Oxfam revealed some stark facts about global wealth and gender disparity in a recent report the charity organization said shows that “economic inequality is out of control.”
Among the examples of wealth disparity cited in the report, Oxfam said it calculated that all the billionaires in the world held more wealth than 60% of the Earth’s population, or approximately 4.6 billion people. It said that 60% of the world’s population held an estimated $8.2 trillion in aggregate. Based on a Forbes magazine’s report in March 2019, the 2,153 billionaires in the world collectively held approximately $8.7 trillion.
Again, citing Forbes, the report said the average wealth of the five richest people was $90 billion. Oxfam calculated that if a person saved $10,000 a day from the time the first stone of the great pyramids in Egypt was laid until today — some 4,500 years — he or she would still have only one-fifth of the average wealth of the five richest people.
In compiling the statistics on economic inequality, Oxfam said it got much of its information from Credit Suisse’s Global Wealth report. Every year, Credit Suisse publishes its Global Wealth Report and Global Wealth Databook which contains estimates of the wealth holdings of households around the world since 2000.
Oxfam acknowledged any wealth report has shortcomings in that no country has a single comprehensive source of information on personal wealth, while others have few records of any kind. It said that despite this, the Credit Suisse report was still the most comprehensive reference allowing for an in-depth, long-term overview of how household wealth is distributed within and across nations.
The report from Oxfam also said that the gender gap has played a prominent role in the wide disparity of wealth worldwide. To illustrate its point, it said that the richest 22 men in the world hold more wealth than all the women in Africa.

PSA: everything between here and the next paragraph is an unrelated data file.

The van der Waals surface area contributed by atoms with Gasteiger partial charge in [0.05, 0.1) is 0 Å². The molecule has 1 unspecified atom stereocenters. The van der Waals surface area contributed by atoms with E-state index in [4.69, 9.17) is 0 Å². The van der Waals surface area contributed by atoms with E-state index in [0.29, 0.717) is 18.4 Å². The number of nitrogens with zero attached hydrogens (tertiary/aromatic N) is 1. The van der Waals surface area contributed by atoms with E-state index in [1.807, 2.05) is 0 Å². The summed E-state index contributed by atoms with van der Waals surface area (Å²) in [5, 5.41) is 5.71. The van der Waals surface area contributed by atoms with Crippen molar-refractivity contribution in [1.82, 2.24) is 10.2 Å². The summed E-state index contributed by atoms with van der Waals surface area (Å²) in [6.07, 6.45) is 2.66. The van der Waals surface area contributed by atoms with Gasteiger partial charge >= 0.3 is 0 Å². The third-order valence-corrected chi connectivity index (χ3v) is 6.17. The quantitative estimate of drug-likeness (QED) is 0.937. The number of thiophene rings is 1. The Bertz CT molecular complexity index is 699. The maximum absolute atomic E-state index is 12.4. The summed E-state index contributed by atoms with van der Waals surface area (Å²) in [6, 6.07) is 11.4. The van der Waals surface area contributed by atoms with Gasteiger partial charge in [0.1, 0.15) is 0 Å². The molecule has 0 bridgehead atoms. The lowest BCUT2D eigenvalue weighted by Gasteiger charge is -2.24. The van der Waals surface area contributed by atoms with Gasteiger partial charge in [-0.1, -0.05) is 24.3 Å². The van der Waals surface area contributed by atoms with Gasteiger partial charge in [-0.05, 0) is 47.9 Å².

Using data from the 2018 Credit Suisse report, Oxfam found that women hold 40% of the world’s wealth. But this is even less for African women, who hold an estimated 20% to 30% of the continent’s overall wealth. Considering that the region’s total wealth in 2019 was $4.12 trillion, this would mean that African women held at most $1.24 trillion. That falls short of the $1.27 trillion held by the 22 richest men, according to the Forbes list.
Other facts of wealth disparity cited in Oxfam’s report include:
World Bank estimates show that almost half of the world’s population lives on less than $5.50 a day, and the rate of poverty reduction has halved since 2013.
The world’s richest 1% have more than twice as much wealth as 6.9 billion people.
If everyone were to sit on their wealth piled up in $100 bills, most of the world would be sitting on the floor; a middle-class person in a rich country would be at the height of a chair; and the world’s two richest men would be sitting in outer space.
The monetary value of women’s unpaid care work globally for women aged 15 and over is at least $10.8 trillion annually – three times the size of the world’s tech industry.
Taxing an additional 0.5% of the wealth of the richest 1% over the next 10 years is equal to investments needed to create 117 million jobs in education, health and elderly care and other sectors, and to close care deficits.
“Governments created the inequality crisis — they must act now to end it,” Oxfam India CEO Amitabh Behar said in a release. “They must ensure corporations and wealthy individuals pay their fair share of tax and increase investment in public services and infrastructure.”